Official position of the president’s health was so sickening that a recount here would bring back a disgusting crave to puke. Some presidential lickspittles claimed that Buhari was merely on vacation; others went on a binge of deceit which infuriated the people. All that the nation was treated to were tissues of lies and speculations. To reduce a nation’s president’s health status to guess-work and a fertile weapon for gossip was the height of national insult and insensitivity. Buhari himself however came back to Nigeria and publicly acknowledged that he was so sick that he underwent blood transfusion. But what ailed him, no one can tell till today.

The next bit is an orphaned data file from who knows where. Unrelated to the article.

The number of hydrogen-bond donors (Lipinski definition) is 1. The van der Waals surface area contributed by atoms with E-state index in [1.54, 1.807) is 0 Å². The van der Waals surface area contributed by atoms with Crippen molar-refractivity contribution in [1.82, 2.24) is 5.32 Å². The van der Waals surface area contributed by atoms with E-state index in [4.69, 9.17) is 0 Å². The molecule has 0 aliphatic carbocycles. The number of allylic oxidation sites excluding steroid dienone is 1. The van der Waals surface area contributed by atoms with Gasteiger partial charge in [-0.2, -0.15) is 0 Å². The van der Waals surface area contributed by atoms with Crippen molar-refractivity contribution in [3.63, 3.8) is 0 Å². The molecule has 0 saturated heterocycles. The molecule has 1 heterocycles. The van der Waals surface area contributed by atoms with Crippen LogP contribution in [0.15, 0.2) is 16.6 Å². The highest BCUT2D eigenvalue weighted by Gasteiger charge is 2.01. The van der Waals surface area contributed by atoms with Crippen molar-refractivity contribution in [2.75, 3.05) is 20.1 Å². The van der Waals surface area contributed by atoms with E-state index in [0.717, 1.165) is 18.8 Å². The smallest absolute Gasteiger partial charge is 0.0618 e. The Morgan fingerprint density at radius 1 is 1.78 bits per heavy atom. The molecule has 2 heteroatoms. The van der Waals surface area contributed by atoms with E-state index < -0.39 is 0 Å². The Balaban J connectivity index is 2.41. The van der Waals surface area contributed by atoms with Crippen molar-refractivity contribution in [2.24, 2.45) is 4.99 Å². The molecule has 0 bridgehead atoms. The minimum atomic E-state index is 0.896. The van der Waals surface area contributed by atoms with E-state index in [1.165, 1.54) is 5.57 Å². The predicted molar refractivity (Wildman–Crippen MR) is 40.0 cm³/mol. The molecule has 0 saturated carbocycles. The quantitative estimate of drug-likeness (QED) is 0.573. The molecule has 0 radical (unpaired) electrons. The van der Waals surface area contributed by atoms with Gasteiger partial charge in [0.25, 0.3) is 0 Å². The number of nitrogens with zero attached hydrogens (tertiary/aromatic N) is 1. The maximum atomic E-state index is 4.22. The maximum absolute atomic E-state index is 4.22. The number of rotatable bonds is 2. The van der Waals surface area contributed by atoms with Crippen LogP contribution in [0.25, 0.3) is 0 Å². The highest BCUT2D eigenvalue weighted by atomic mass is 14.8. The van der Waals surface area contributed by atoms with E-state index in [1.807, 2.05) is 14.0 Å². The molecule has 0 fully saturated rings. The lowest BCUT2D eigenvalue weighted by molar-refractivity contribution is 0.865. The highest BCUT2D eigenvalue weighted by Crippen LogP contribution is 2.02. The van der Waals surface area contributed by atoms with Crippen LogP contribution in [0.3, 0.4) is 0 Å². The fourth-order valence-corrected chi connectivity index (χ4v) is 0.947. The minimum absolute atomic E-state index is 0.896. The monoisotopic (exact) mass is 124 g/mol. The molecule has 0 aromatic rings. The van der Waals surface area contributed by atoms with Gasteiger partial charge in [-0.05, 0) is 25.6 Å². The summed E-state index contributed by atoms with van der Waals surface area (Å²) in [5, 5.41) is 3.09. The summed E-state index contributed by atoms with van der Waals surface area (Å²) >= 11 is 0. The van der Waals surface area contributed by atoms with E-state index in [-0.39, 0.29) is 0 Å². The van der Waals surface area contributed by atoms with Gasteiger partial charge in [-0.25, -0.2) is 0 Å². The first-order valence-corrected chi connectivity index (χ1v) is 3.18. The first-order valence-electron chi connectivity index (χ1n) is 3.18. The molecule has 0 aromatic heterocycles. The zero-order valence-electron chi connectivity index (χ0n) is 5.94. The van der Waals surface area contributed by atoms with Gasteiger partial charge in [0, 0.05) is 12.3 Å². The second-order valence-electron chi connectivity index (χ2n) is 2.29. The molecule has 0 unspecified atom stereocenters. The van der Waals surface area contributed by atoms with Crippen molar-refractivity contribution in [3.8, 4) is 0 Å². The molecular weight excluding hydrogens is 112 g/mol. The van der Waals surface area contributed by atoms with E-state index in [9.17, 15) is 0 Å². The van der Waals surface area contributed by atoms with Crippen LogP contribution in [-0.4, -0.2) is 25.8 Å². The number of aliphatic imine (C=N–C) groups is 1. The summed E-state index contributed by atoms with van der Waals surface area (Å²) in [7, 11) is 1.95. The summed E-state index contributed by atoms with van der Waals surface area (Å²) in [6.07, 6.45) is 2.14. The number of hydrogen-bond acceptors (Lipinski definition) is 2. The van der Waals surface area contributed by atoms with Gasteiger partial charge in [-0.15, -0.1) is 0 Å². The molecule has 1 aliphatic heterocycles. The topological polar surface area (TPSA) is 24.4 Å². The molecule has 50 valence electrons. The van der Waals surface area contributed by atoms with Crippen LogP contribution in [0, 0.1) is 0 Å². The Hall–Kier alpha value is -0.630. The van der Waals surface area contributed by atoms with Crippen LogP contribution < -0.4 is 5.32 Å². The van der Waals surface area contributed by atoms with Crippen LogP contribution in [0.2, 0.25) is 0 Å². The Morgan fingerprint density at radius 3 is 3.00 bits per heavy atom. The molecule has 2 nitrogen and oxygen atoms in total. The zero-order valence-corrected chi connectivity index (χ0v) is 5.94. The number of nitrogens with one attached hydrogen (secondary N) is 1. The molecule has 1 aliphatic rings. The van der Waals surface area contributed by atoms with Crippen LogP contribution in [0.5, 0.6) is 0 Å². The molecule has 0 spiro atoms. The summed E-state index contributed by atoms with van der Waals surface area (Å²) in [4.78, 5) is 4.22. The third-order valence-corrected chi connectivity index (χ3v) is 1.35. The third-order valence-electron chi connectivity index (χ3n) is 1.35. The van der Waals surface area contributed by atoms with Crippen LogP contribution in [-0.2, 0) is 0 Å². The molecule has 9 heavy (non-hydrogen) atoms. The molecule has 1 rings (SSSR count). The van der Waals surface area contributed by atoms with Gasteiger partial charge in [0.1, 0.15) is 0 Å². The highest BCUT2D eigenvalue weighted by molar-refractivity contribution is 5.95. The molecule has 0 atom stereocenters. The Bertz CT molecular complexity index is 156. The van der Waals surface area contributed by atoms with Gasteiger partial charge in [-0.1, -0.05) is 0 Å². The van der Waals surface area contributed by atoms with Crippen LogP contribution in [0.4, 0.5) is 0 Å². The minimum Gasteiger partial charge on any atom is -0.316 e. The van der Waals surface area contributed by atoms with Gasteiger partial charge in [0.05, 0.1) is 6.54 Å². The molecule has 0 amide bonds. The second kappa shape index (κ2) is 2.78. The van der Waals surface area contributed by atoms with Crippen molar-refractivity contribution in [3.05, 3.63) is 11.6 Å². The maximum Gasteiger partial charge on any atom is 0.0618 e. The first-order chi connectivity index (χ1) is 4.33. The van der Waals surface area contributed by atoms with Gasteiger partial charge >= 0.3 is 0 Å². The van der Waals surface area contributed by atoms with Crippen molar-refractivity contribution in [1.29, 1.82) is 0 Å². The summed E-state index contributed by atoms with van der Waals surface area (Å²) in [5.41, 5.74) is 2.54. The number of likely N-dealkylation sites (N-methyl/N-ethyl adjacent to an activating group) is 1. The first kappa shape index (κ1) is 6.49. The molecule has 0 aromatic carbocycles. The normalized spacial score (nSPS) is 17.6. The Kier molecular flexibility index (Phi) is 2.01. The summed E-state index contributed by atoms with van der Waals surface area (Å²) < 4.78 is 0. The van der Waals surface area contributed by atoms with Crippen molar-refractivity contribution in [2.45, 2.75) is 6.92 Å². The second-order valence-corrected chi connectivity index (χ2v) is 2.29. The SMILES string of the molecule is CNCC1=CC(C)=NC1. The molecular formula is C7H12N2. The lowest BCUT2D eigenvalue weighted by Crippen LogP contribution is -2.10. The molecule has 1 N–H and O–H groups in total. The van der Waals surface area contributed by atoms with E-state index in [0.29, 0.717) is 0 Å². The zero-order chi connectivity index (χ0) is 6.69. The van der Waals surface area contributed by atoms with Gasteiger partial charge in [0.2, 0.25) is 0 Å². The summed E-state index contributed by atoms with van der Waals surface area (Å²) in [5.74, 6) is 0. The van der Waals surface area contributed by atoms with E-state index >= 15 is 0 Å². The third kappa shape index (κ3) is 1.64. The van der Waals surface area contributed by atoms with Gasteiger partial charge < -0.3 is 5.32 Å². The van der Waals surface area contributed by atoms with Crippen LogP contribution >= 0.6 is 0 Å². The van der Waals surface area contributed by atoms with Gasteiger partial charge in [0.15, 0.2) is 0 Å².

Within this period, Nigeria was treated to one huge literature of public discourse on what should happen to a president who ails. Even though Nigerians were appreciative that Buhari came close to what exactly afflicts his health, mum has been the word on the actual nature of our president’s health. This has given room for permutations and concoctions. While some swore by their mothers’ graves that Buhari’s ailment was cancer; others said he had an organ functional swing. The theories on the Nigerian president’s health are as varied as the colours of a rainbow.